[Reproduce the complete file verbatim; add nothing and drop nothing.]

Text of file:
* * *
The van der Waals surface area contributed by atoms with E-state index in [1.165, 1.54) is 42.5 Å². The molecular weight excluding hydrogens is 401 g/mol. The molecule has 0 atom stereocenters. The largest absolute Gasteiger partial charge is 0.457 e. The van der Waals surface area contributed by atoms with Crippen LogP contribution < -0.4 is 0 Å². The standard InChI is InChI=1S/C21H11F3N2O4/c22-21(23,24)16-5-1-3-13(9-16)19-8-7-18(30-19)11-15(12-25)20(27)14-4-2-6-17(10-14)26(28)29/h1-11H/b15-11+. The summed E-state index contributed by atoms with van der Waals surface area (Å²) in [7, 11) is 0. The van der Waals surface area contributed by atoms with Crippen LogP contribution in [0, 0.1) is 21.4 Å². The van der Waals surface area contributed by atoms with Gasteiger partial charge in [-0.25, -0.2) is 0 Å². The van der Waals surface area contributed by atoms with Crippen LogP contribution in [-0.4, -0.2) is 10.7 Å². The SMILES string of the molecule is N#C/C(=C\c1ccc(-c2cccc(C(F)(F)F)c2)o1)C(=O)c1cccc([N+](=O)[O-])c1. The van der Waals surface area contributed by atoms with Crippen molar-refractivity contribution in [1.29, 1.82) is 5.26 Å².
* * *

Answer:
The van der Waals surface area contributed by atoms with E-state index in [1.165, 1.54) is 42.5 Å². The molecular weight excluding hydrogens is 401 g/mol. The molecule has 0 atom stereocenters. The largest absolute Gasteiger partial charge is 0.457 e. The van der Waals surface area contributed by atoms with Crippen LogP contribution < -0.4 is 0 Å². The standard InChI is InChI=1S/C21H11F3N2O4/c22-21(23,24)16-5-1-3-13(9-16)19-8-7-18(30-19)11-15(12-25)20(27)14-4-2-6-17(10-14)26(28)29/h1-11H/b15-11+. The summed E-state index contributed by atoms with van der Waals surface area (Å²) in [7, 11) is 0. The van der Waals surface area contributed by atoms with Crippen LogP contribution in [0, 0.1) is 21.4 Å². The van der Waals surface area contributed by atoms with Gasteiger partial charge in [-0.25, -0.2) is 0 Å². The van der Waals surface area contributed by atoms with Crippen LogP contribution in [-0.4, -0.2) is 10.7 Å². The SMILES string of the molecule is N#C/C(=C\c1ccc(-c2cccc(C(F)(F)F)c2)o1)C(=O)c1cccc([N+](=O)[O-])c1. The van der Waals surface area contributed by atoms with Crippen molar-refractivity contribution in [1.29, 1.82) is 5.26 Å².